Demonstrations of US weakness: Syria and North Korea

Syria and North Korea demonstrate that although the US remains the dominant world power, its ability to dictate terms to the rest of the world has been weakened, the result of the debacles in Afghanistan and Iraq, the global financial crisis and the rise of China.

In Syria the limits to American power have been demonstrated by its inability to do much about President Bashar al-Assad’s chemical weapons attacks. Obama had announced that such attacks constituted a “red line”, but when Assad used chemical weapons in 2013, Obama only stood by. Even though Trump criticised Obama for his failure to enforce his “red line”, he has proven equally ineffective in imposing American authority on the Syrian president When Assad mounted a chemical attack in April last year, Trump ordered a cruise missile strike on the Shayrat airfield. But this was no more than a gesture, having no impact on Assad’s military capacity. When Assad mounted another chemical attack in Eastern Ghouta 12 months later, Trump had to take a stronger stand or risk being tarred with the same brush as Obama – weak and irresolute. So Trump ordered another attack, this time involving twice as many cruise missiles against three regime targets, backed by Britain and France. But, again, a very limited display of firepower. Assad calculated that the US would not do anything serious against his military assets for fear of precipitating a fight with Russia, a much more serious US adversary. Assad was right: bombing by the US and its allies steered clear of Russian military assets. With minimal damage to his military capacity a second time around, Assad was able to boast to his supporters in Damascus that he had once again defied the US.

The US has therefore had to accept defeat in Syria: Assad has kept his chemical weapons, continues to use them and the US can only stand by and watch. Trump now has to deal with the question of what to do with the 2,000 US troops currently deployed in Syria now that their ostensible objective – destroying ISIS – has been achieved. Trump appears to be keen to pull them out; the Pentagon, along with Saudi Arabia and Israel, are alarmed at the prospect of allowing Iran a free hand in Syria. But, in any case, the future of Syria is hardly in the hands of the US: much more significant is the jockeying and sparring currently under way between Russia, Iran, Israel and the Damascus regime.

Trump’s summit with Kim Jong-un also demonstrated the limits of US power. The North Korean leader forced the US president to meet as an equal and, in reality if not in form, to recognise North Korea as a nuclear power. This outcome significantly weakens US credibility in East Asia. While the Democrats and liberal media poured scorn on Trump for having been outmanoeuvred by Kim at the summit, the reality was that, short of sparking off a conflagration on the Korean peninsula, possibly even a war with China, the US president did not have many options. The agreement reflected the limits of US imperialism after the failure of the Bush administration’s neocon project and the Obama administration’s abortive “pivot to Asia”. The outcome, along with the US’s sabotage of the Iran nuclear deal, can only reinforce the belief among the US’s enemies that possession of nuclear weapons is the only safeguard against US bullying. The absence of such weapons saw the leaders of Iraq and Libya overthrown and executed, the possession of the same has garnered Kim gushing praise from the US president and an invitation to the White House.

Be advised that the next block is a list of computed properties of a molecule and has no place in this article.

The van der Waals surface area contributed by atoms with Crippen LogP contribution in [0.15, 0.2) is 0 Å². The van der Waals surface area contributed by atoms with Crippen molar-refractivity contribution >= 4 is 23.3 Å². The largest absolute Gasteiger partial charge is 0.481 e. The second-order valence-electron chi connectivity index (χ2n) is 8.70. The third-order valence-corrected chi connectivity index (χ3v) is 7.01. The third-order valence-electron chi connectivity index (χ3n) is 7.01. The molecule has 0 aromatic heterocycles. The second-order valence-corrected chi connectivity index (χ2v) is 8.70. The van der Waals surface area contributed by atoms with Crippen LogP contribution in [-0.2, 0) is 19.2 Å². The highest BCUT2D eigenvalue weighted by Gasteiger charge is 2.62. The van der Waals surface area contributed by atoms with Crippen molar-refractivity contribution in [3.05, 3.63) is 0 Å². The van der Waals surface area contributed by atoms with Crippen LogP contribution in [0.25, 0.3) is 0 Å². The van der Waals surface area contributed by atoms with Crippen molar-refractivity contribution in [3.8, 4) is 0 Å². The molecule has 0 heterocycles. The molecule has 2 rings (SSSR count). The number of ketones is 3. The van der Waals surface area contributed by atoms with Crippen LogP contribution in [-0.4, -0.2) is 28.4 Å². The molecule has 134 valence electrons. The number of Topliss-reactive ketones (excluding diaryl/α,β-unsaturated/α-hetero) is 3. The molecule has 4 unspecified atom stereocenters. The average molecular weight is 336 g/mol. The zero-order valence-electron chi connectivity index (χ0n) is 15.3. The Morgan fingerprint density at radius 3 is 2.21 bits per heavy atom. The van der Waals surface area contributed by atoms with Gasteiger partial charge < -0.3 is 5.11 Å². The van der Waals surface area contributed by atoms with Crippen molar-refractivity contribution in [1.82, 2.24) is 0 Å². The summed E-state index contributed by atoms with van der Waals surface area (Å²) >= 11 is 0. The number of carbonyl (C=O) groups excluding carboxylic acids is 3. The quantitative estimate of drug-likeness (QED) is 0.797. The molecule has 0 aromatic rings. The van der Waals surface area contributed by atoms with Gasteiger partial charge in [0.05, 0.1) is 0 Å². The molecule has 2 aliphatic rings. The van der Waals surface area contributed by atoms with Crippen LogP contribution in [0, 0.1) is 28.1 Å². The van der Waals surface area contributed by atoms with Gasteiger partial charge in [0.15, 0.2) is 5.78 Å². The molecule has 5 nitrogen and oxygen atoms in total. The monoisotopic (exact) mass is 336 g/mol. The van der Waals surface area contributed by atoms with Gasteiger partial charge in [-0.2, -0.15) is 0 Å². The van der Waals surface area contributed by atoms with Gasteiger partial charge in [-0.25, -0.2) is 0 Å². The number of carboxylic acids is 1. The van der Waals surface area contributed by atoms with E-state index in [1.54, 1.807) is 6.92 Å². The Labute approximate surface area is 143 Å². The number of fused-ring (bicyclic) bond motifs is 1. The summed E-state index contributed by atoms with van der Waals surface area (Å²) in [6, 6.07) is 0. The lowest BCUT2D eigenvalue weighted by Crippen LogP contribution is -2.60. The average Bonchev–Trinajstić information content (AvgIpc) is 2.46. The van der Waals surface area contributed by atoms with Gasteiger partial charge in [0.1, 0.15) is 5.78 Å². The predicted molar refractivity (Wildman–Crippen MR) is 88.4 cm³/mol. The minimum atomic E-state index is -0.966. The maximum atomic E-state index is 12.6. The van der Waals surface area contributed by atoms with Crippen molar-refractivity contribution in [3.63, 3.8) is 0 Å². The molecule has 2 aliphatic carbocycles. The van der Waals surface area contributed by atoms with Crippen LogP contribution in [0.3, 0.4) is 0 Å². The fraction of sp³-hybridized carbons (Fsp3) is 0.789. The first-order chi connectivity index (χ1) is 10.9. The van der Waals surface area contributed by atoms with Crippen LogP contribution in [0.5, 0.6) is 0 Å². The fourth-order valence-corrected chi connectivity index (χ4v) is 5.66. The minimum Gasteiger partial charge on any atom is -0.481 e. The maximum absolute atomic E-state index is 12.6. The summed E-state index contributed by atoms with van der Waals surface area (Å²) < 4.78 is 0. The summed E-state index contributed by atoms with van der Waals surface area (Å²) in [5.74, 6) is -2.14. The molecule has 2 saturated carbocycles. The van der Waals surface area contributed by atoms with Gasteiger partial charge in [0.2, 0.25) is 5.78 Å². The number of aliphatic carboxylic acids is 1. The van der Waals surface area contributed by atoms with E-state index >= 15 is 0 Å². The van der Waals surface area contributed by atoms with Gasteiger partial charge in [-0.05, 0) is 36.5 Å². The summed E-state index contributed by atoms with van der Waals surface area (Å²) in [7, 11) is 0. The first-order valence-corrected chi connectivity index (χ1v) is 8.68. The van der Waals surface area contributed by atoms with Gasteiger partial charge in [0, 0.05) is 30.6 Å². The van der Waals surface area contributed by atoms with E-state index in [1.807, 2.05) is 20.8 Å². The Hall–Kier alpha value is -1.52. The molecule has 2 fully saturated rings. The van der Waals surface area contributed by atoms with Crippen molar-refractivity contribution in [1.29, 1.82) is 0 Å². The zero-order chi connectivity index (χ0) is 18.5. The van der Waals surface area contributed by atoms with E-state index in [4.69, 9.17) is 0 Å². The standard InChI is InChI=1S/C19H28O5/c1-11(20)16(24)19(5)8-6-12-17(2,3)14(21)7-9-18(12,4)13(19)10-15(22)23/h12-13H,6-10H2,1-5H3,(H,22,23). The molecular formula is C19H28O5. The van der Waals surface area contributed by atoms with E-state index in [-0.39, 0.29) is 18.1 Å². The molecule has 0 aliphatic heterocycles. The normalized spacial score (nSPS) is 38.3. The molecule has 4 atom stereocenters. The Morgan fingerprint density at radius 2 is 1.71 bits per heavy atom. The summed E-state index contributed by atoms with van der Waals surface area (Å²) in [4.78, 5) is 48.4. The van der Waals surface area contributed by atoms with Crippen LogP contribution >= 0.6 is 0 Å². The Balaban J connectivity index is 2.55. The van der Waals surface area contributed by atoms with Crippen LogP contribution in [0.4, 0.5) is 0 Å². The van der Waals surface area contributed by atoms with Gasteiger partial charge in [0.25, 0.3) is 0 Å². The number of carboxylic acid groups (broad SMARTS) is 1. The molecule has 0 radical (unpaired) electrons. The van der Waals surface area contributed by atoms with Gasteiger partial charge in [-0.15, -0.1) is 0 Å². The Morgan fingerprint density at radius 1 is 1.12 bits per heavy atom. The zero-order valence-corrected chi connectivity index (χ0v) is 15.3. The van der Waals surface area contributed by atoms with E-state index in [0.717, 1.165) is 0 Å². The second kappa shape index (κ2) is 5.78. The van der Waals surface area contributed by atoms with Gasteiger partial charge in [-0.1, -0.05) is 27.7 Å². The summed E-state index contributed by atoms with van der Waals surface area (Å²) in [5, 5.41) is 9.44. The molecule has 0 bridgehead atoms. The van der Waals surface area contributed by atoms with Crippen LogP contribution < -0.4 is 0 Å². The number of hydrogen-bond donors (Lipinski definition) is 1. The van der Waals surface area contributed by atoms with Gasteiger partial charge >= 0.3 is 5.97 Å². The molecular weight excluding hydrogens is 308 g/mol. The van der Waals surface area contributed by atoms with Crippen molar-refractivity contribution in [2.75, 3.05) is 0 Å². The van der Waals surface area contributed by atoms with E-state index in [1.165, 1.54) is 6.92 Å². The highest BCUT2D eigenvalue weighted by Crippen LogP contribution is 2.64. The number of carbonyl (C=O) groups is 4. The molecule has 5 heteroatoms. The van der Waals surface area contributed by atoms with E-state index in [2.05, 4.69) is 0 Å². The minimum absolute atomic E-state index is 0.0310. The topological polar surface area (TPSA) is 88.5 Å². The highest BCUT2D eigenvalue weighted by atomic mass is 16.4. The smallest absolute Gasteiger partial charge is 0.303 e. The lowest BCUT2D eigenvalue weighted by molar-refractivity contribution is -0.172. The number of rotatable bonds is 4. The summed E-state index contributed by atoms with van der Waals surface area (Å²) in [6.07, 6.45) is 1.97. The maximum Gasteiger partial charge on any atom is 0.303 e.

Trump still unpopular at home

Taken over the course of his presidency, Trump remains the least popular US president for many decades. Nonetheless, since his approval rating bottomed out at 35 percent last December, it has recovered modestly, reaching 42 percent in June. The margin of disapproval over approval has likewise shrunk from 25 percent to 12 percent. The revival has come about mostly via extremely strong support among Republicans, 87 percent of whom register their approval of the president, as against just 10 percent of Democrats.

The most obvious factor explaining the revival in Republican support is the tax cuts passed in December, something heavily endorsed by Republicans. This is hardly surprising since twice as many Republicans as Democrats have seen their pay increase as a result of the tax cuts. Another factor helping the president is unemployment dropping to below 4 percent: 84 percent of Republicans say that Trump is doing a good job of making America prosperous, as against only 19 percent of Democrats. The president’s belligerent economic nationalism and racism, which in his supporters’ eyes constitutes “Make America Great Again”, also appeals to the Republican base.

Some commentators have argued that Trump’s polling is remarkably weak given that the US economy is enjoying its second longest expansion on record. This may have much to do with the reality of life for many American workers who fail to enjoy many of the benefits of this recovery. Millions of American workers have dropped out of the labour market since 2014, with participation rates for both men and women falling. Many of the jobs that have been created since the GFC have been non-union, low-wage, service sector jobs, in warehouses and call centres for example. Earnings for workers are flat. Such factors help explain why Trump cannot make any inroads among Democrat supporters and why his approval rating is still stuck at well under 50 percent.